Girl Scout Bronze Award project benefits Kahl Home residents

From left, Girl Scouts Lizzie Moldt, Emily Giovannini, Ava Eck, Grace Roach and Sabrina Schmelzer show off some of the flowers they planted for their Bronze Award project earlier this year.

By Anne Marie Amacher
The Catholic Messenger

BETTENDORF — Five members of Girl Scout Troop 4309 at Lourdes Catholic School recently earned Bronze Awards for their work creating a butterfly garden for Kahl Home in Davenport.

The Bronze Award is the third highest award in Girl Scouts and the highest that girls in grades 4-5 can earn.

Junior Girl Scouts earn the award by completing a Journey. Through a Journey, girls identify a problem, develop a sustainable, creative solution that will make a difference, create a team plan to make that solution a reality, put their plan into action and talk about what they’ve learned and what they’ll do next.


The Bronze Award project must be of service to the community and sustainable. Each girl must complete a minimum of 20 hours of work. Mollie Schmelzer, leader of the junior troop of then fifth-graders, said the girls put in about 40 hours each. Four of the girls attend Lourdes Catholic School, and one attends Bettendorf Middle School.

The idea to create a butterfly garden came about during a brainstorming session last August. “All the girls agreed it was a good idea” because they wanted to help senior citizens, Schmelzer said. They chose Kahl Home because troop member Lizzie Moldt’s grandmother is a resident. Lizzie participated alongside scouts Emily Giovannini, Ava Eck, Grace Roach and Sabrina Schmelzer. Their research included attending a Monarch butterfly release party at Nahant Marsh in Davenport and meeting with William Collier, a butterfly enthusiast and educator.

The girls discussed the benefits of attracting birds and other pollinators to the garden. While working with the Kahl Home staff, the girls decided on a rooftop garden, which will be maintained by the residents and staff. Since it was going to be on the rooftop, they did not have to worry about deer or other animals.

“They did avoid invasive species of flowers — ones that would spread and take over — choosing flowers that would work well together,” Mollie Schmelzer said.

The girls grew the plants from seed indoors and each girl was responsible for caring for their set of flowers at home throughout the spring. “They learned how difficult it can be,” Mollie Schmeltzer said. “Many of the plants did not survive, but they were able to transplant into 17 larger pots.” These pots, which the girls delivered to the Kahl Home, contained daisies, Mexican sunflowers, coneflowers, black-eyed Susans and lantana.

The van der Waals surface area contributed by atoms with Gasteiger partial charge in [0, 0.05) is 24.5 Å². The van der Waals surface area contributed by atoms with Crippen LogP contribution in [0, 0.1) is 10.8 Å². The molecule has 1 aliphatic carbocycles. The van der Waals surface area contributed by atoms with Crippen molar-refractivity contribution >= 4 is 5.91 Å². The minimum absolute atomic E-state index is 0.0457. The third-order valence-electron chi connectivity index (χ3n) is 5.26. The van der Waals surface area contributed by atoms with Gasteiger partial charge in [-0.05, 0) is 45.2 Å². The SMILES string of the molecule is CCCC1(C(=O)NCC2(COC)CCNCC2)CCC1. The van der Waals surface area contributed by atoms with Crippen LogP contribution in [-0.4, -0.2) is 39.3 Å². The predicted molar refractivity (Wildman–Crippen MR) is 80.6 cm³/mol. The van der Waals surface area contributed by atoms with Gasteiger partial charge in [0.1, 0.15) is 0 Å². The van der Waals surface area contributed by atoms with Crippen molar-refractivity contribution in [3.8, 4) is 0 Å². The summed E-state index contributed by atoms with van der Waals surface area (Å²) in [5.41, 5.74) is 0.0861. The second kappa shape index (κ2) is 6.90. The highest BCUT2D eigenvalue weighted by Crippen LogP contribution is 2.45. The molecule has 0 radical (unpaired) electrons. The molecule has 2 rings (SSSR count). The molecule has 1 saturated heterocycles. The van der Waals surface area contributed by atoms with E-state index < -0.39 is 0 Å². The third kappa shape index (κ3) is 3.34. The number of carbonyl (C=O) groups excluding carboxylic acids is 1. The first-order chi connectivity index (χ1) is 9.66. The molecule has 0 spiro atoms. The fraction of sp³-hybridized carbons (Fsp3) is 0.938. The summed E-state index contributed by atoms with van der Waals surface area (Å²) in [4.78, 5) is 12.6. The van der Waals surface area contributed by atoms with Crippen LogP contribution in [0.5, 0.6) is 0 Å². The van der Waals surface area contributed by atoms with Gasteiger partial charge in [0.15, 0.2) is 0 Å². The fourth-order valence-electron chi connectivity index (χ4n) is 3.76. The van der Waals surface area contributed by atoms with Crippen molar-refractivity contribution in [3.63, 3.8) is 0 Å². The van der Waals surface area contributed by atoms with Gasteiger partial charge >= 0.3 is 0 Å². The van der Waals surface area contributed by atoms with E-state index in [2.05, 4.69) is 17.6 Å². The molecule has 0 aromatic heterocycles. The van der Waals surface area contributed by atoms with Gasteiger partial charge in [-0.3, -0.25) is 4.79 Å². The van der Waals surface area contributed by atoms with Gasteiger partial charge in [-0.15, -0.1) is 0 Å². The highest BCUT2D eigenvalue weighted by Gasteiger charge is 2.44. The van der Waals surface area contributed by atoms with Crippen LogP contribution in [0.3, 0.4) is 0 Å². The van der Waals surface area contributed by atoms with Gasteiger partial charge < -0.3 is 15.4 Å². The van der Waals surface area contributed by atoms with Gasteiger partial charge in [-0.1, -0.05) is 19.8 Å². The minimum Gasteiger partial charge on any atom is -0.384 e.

The girls also painted four cast iron stepping stones with Bible verses to be placed with the garden as encouragement for the residents. “The girls wanted the garden to be a place of inspiration and peace where the residents could spend time remembering their loved ones,” Mollie Schmelzer said.

After the COVID-19 pandemic hit in March, the girls relied heavily on Zoom meetings as they worked to complete the project.

Pandemic-related visitor restrictions prevented the girls from transplanting the flowers themselves. Kahl Home staff took care of work that could only be performed on-site.

Scout Lizzie Moldt said, “It was important to me that the garden was about butterflies and located in the Kahl Home because Monarchs are actually an endangered species, and the Kahl Home was where my grandma was. I wanted to cheer up the Kahl Home residents.”

Sabrina Schmelzer said, “Things didn’t go the way we expected and the way we had planned because of the pandemic. But instead of giving up, we worked together and the Zooms helped us stay together.”

Emily Giovannini said, “I learned about all the kinds of plants that attract butterflies. I most enjoyed planting seeds as a group.” She hopes people at the Kahl home will smile when they see the stepping stones and plants “and remember that our troop wanted to do something special for them.”

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